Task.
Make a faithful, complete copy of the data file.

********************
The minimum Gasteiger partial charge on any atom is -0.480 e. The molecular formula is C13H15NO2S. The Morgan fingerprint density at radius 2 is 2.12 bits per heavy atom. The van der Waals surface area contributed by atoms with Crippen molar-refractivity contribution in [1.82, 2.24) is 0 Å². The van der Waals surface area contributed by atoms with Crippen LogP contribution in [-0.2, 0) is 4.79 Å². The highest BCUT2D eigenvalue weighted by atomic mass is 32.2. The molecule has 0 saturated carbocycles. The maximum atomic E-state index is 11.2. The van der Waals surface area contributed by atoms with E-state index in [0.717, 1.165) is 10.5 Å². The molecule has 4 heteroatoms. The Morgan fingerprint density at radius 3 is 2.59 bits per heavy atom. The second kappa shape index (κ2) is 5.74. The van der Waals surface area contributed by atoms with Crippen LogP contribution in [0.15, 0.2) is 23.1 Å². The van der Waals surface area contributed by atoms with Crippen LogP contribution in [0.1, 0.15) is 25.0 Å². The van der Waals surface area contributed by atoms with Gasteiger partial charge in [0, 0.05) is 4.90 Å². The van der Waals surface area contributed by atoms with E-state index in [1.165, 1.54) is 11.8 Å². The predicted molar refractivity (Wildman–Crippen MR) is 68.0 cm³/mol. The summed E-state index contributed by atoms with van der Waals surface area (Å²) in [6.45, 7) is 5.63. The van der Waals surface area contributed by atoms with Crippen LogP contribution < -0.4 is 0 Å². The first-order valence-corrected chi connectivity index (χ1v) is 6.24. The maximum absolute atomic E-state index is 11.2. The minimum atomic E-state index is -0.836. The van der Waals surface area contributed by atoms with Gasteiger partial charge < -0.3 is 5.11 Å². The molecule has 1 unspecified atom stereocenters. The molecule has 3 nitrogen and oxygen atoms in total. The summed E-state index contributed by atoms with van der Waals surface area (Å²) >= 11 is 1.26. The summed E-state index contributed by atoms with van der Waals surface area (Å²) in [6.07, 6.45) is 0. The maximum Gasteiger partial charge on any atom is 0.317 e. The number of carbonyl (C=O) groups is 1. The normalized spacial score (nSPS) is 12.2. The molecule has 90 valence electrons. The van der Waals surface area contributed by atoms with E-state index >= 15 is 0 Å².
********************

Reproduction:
The minimum Gasteiger partial charge on any atom is -0.480 e. The molecular formula is C13H15NO2S. The Morgan fingerprint density at radius 2 is 2.12 bits per heavy atom. The van der Waals surface area contributed by atoms with Crippen molar-refractivity contribution in [1.82, 2.24) is 0 Å². The van der Waals surface area contributed by atoms with Crippen LogP contribution in [-0.2, 0) is 4.79 Å². The highest BCUT2D eigenvalue weighted by atomic mass is 32.2. The molecule has 0 saturated carbocycles. The maximum atomic E-state index is 11.2. The van der Waals surface area contributed by atoms with E-state index in [0.717, 1.165) is 10.5 Å². The molecule has 4 heteroatoms. The Morgan fingerprint density at radius 3 is 2.59 bits per heavy atom. The second kappa shape index (κ2) is 5.74. The van der Waals surface area contributed by atoms with Crippen LogP contribution in [0.15, 0.2) is 23.1 Å². The van der Waals surface area contributed by atoms with Crippen LogP contribution in [0.1, 0.15) is 25.0 Å². The van der Waals surface area contributed by atoms with Gasteiger partial charge in [0, 0.05) is 4.90 Å². The van der Waals surface area contributed by atoms with E-state index in [1.165, 1.54) is 11.8 Å². The predicted molar refractivity (Wildman–Crippen MR) is 68.0 cm³/mol. The summed E-state index contributed by atoms with van der Waals surface area (Å²) in [6.45, 7) is 5.63. The van der Waals surface area contributed by atoms with Crippen LogP contribution < -0.4 is 0 Å². The first-order valence-corrected chi connectivity index (χ1v) is 6.24. The maximum absolute atomic E-state index is 11.2. The minimum atomic E-state index is -0.836. The van der Waals surface area contributed by atoms with Gasteiger partial charge < -0.3 is 5.11 Å². The molecule has 1 unspecified atom stereocenters. The molecule has 3 nitrogen and oxygen atoms in total. The summed E-state index contributed by atoms with van der Waals surface area (Å²) >= 11 is 1.26. The summed E-state index contributed by atoms with van der Waals surface area (Å²) in [6.07, 6.45) is 0. The maximum Gasteiger partial charge on any atom is 0.317 e. The number of carbonyl (C=O) groups is 1. The normalized spacial score (nSPS) is 12.2. The molecule has 90 valence electrons. The van der Waals surface area contributed by atoms with E-state index >= 15 is 0 Å².